[!!!!!!] question 2 +++++++++[/!!!!!!]

[q topic = “alleles in populations”] An alternative version of a gene is called a(n)

[c] gene-alt

[c*] allele

[c] gene variant.

[f] No. You made a sensible choice, but that’s not the term in use. The ‘al’ that starts the word ‘alternative’ is a clue to the answer.

[f] Correct. ‘Allele’ is an alternative version of a gene.

[f] No. You made a sensible choice, but that’s not the term in use. The ‘al’ that starts the word ‘alternative’ is a clue to the answer.

[!!!!!!] question 3 +++++++++[/!!!!!!]

[q topic = “alleles in populations”] Alleles can be thought of as different ‘recipes’ for the same

[c] trait

[c] protein

[c] gene

[c*] all of the above

[f] No. Your answer is incomplete. Alleles are recipes for different versions of the same trait. But there are other equally correct ways to think about what these genetic recipes are for. Choose a different answer next time.

[f] No. Your answer is incomplete. Alleles are recipes for different versions of the same protein. But there are other equally correct ways to think about what these genetic recipes are for. Choose a different answer next time.

[f] No. Your answer is incomplete. Alleles are recipes for different versions of the same gene. But there are other equally correct ways to think about what these genetic recipes are for. Choose a different answer next time.

[f] Correct. Alleles are recipes for different versions of the same gene. Genes code for proteins. And proteins are the most important factor behind an organism’s traits (either directly, or through controlling traits through enzymes).

[!!!!!!] question 4 +++++++++[/!!!!!!]

[q topic = “alleles in populations”] The total of all the alleles for all of the genes in a population is known as its

[c] genetic diversity index.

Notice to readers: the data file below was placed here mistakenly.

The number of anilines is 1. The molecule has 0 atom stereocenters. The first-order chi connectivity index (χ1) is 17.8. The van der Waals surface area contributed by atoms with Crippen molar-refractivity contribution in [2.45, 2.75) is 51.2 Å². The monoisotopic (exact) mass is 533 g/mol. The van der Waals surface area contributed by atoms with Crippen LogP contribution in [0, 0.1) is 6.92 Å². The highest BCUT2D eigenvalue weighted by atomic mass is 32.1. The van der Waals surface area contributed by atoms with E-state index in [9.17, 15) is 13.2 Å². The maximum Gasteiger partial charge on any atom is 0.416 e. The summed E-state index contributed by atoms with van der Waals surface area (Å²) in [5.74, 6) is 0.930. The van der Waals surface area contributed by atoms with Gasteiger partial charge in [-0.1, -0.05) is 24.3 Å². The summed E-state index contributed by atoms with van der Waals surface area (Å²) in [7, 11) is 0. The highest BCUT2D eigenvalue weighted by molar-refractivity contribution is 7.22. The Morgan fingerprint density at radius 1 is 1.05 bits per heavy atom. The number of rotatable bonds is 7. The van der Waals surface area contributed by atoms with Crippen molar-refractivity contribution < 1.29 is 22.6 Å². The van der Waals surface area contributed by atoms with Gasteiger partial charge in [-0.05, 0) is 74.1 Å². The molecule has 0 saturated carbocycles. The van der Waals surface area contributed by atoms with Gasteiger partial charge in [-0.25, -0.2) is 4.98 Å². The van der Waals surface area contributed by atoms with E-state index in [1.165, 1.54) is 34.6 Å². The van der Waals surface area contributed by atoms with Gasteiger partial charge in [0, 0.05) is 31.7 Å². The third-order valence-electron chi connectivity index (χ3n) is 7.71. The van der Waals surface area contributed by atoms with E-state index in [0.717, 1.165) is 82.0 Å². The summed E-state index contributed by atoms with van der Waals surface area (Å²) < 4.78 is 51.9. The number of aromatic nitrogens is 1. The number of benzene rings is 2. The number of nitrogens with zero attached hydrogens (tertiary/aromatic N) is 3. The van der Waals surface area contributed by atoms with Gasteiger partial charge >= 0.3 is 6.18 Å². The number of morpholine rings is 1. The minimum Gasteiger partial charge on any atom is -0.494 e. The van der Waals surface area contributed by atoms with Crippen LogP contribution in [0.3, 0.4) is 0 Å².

[c] combined allele ensemble.

[c*] gene pool.

[f] No. Think of all of the genes in a population as water in a pool, and you’ll be able to figure out the answer.

[f] No. This would be a pretty good description, but it’s not the one in use. Think of all of the genes in a population as water in a pool, and you’ll be able to figure out the answer.

[f] Correct. The ‘gene pool’ is the total of all the alleles for all of the genes in a population.

[!!!!!!] question 5 +++++++++[/!!!!!!]

[q topic = “alleles in populations”] The diagram below represents a gene pool for a population of five individuals with five genes. Is individual 4 homozygous or heterozygous for gene 3?

[c] homozygous

[c*] heterozygous

[f] No. To be homozygous, both of the alleles that the individual possesses has to be the same. Individual 4 has two different alleles for gene 3 (3b and 3c). Next time, remember that the prefix ‘homo’ means ‘the same,’ while the prefix ‘hetero’ means ‘different.’

[f] Correct. Individual 4 has two different alleles for gene 3 (alleles 3b and 3c), making him or her heterozygous for that gene.

[!!!!!!] question 6 +++++++++[/!!!!!!]

[q topic = “alleles in populations”] The diagram below represents a gene pool for a population of five individuals with five genes. If we use the symbol ‘A’ to represent gene 1, which of the following makes sense as a representation of individual 2’s genotype for that gene?

[c] AA

[c*] Aa

[c] aa

[f] No. ‘Individual 2 is heterozygote for gene 1 (he or she has two different alleles). ‘AA’ would be the genotype of an individual who was homozygous dominant. Think of a representation that would show those two alleles as being different.

[f] Correct. Individual 2 has two different alleles for gene 1. That makes him or her a heterozygote, and you would represent this as ‘Aa.’